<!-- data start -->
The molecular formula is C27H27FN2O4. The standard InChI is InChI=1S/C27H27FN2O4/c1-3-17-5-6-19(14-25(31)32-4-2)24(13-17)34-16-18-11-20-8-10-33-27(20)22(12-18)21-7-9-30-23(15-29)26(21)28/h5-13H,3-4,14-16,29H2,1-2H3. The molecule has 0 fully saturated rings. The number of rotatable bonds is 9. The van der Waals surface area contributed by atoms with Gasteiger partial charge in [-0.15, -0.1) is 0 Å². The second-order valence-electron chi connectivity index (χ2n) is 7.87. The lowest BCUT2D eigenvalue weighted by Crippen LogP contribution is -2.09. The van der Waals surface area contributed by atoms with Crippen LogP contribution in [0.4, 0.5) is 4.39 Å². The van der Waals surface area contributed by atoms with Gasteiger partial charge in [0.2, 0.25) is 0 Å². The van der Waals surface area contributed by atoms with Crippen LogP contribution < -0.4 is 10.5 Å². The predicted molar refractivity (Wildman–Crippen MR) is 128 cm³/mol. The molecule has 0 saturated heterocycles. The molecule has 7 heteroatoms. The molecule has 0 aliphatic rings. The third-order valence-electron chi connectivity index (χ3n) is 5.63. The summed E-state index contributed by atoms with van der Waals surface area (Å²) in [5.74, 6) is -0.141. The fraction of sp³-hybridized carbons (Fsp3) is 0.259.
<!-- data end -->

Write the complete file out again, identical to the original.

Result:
The molecular formula is C27H27FN2O4. The standard InChI is InChI=1S/C27H27FN2O4/c1-3-17-5-6-19(14-25(31)32-4-2)24(13-17)34-16-18-11-20-8-10-33-27(20)22(12-18)21-7-9-30-23(15-29)26(21)28/h5-13H,3-4,14-16,29H2,1-2H3. The molecule has 0 fully saturated rings. The number of rotatable bonds is 9. The van der Waals surface area contributed by atoms with Gasteiger partial charge in [-0.15, -0.1) is 0 Å². The second-order valence-electron chi connectivity index (χ2n) is 7.87. The lowest BCUT2D eigenvalue weighted by Crippen LogP contribution is -2.09. The van der Waals surface area contributed by atoms with Crippen LogP contribution in [0.4, 0.5) is 4.39 Å². The van der Waals surface area contributed by atoms with Gasteiger partial charge in [0.2, 0.25) is 0 Å². The van der Waals surface area contributed by atoms with Crippen LogP contribution < -0.4 is 10.5 Å². The predicted molar refractivity (Wildman–Crippen MR) is 128 cm³/mol. The molecule has 0 saturated heterocycles. The molecule has 7 heteroatoms. The molecule has 0 aliphatic rings. The third-order valence-electron chi connectivity index (χ3n) is 5.63. The summed E-state index contributed by atoms with van der Waals surface area (Å²) in [5.74, 6) is -0.141. The fraction of sp³-hybridized carbons (Fsp3) is 0.259.